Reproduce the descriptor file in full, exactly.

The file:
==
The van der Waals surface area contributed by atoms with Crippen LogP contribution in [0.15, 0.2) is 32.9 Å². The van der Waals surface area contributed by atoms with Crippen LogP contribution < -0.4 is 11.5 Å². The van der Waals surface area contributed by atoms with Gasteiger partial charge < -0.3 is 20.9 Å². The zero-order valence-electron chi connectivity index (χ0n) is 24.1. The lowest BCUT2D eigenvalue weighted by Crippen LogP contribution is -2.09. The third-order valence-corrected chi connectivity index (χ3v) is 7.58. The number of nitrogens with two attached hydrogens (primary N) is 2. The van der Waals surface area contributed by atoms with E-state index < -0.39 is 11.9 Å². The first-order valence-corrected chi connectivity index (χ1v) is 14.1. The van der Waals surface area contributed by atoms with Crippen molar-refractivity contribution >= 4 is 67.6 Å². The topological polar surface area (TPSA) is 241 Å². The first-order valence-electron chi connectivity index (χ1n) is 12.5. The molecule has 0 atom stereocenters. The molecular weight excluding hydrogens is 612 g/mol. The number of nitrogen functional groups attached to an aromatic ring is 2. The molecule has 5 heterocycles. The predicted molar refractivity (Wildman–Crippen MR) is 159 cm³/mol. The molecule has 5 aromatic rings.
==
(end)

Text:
The van der Waals surface area contributed by atoms with Crippen LogP contribution in [0.15, 0.2) is 32.9 Å². The van der Waals surface area contributed by atoms with Crippen LogP contribution < -0.4 is 11.5 Å². The van der Waals surface area contributed by atoms with Gasteiger partial charge < -0.3 is 20.9 Å². The zero-order valence-electron chi connectivity index (χ0n) is 24.1. The lowest BCUT2D eigenvalue weighted by Crippen LogP contribution is -2.09. The third-order valence-corrected chi connectivity index (χ3v) is 7.58. The number of nitrogens with two attached hydrogens (primary N) is 2. The van der Waals surface area contributed by atoms with E-state index < -0.39 is 11.9 Å². The first-order valence-corrected chi connectivity index (χ1v) is 14.1. The van der Waals surface area contributed by atoms with Crippen molar-refractivity contribution >= 4 is 67.6 Å². The topological polar surface area (TPSA) is 241 Å². The first-order valence-electron chi connectivity index (χ1n) is 12.5. The molecule has 0 atom stereocenters. The molecular weight excluding hydrogens is 612 g/mol. The number of nitrogen functional groups attached to an aromatic ring is 2. The molecule has 5 heterocycles. The predicted molar refractivity (Wildman–Crippen MR) is 159 cm³/mol. The molecule has 5 aromatic rings.